Sexing leopard geckos is a fairly easy task. However, you should know that you cannot sex a leopard gecko until they are about 10 month old, or old enough to be sexually mature. You will occasionally have breeders that will know the sex of their leopard geckos even though they are extremely young. This is possible because the incubation temperature can play a role in determining the sex of the geckos before they hatch.
Generally male leopard geckos will have a broader head and will weigh more. However, these are not considered reliable methods to determine the gender of a leopard gecko and it is recommended to use other sex characteristics.
Not all leopard geckos will show the same sex characteristics. Some geckos will have more gender identifying characteristics than others, so when sexing a leopard gecko keep this in mind. The best way to determine the sex of a leopard gecko (without being too intrusive) is to look at their underside, where their tail meets the body.
Male Leopard Geckos
The following are the characteristics of male leopard geckos:
The back of their thighs have femoral pores. Both male and female leopard geckos will have femoral pores, but the male's pores will generally be larger. Although this is a gender trait, it is recommended to use other gender identifying characteristics which are easier.
The preanal pores are generally more noticeable and are more of a V-shape. Preanal pores allows the males to excrete a waxy substance. Both male and female leopard geckos have preanal pores, but the pores in females are so small that you will have trouble finding them, whereas males can easily be seen.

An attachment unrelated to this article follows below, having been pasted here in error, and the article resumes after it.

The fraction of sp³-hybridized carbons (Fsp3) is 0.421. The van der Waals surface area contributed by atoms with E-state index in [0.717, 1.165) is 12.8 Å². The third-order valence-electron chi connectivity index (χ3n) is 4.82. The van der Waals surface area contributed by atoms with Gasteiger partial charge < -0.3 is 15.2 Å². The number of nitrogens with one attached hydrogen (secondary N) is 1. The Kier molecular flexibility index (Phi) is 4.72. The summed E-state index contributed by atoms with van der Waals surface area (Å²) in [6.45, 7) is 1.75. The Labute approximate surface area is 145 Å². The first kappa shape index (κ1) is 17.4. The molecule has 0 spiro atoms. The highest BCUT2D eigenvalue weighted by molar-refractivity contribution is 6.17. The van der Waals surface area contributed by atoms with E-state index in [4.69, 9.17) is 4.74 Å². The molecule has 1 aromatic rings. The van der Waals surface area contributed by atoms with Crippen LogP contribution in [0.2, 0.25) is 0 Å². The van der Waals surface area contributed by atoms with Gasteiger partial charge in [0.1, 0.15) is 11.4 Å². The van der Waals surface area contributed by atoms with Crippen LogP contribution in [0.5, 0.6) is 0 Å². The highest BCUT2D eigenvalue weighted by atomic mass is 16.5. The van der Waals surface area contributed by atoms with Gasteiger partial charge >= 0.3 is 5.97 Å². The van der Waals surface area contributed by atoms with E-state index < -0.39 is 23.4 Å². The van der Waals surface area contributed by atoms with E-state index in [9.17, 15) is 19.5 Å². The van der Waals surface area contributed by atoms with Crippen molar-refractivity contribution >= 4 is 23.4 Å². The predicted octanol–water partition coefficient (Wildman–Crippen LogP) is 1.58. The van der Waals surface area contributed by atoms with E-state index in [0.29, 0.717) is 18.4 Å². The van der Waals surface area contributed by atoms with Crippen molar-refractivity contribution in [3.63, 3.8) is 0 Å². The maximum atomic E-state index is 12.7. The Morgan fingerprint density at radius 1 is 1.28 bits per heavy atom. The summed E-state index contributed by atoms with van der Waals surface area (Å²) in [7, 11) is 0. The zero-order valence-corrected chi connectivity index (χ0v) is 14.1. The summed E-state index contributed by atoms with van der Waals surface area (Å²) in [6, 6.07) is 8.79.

The base of their tail will have two hemipenal bumps/bulges. Only males will have these two bumps and once leopard geckos reach sexual maturity it is the easiest way to determine the gender
Female Leopard Geckos
Females are identified by having a lack of male characteristics. So when sexing female leopard geckos you look for the following:
The femoral pores are extremely tiny and almost appear to not exist. The femoral pores will run along the outside of the female gecko's back legs.
The preanal pores are also very small and can be difficult to find. The preanal pores are located above (towards the gecko's head) the vent and are usually in a V-shape.
The base of the tail lacks hemipenal bumps/bulges. This is generally the best indication you have a female leopard gecko. When male leopard gecko's reach sexual maturity they will develop two bumps beneath the base of their tail and females will not have these bumps.
When leopard geckos are incubating in their eggs, the temperature of the environment can influence their gender. This allows breeders to create a clutch of only males, only females, or a mix. Below are the temperature requirements to do this:
99.9% Females - Incubation temperature of a constant 79-81°F for the first 3 weeks of incubation. After the first 3 weeks of incubation you should increase the temperatures to 88-90°F.
Mostly Males - Incubation temperatures is a constant 88-91°F for the entire incubation period.
Mix of Males and Females - Incubation temperature is a constant 85-87°F for the entire incubation period.
Leopard Gecko Facts
Below are a few interesting leopard gecko facts:
When agitated, leopard geckos will bark.
Leopard geckos tails are used as an emergency fat and water supply. When confronted by a predator or if attacked, the leopard gecko will drop their tail to give them enough of a distraction to escape. The leopard gecko's tail will eventually grow back.
Unlike other geckos, leopard geckos lack adhesive lamella (sticky pads on their feet) and have little claws instead. This is why you can keep a leopard gecko in a cage without worrying about him/her escaping.
Most geckos cannot blink or close their eyes (which is why many geckos rely on licking their eyes to keep them clean), but leopard geckos have eyelids so they can blink and close their eyes when sleeping.
They have an unusual anatomy. At the right angle, you can look in one ear, see though their head, and out their other ear.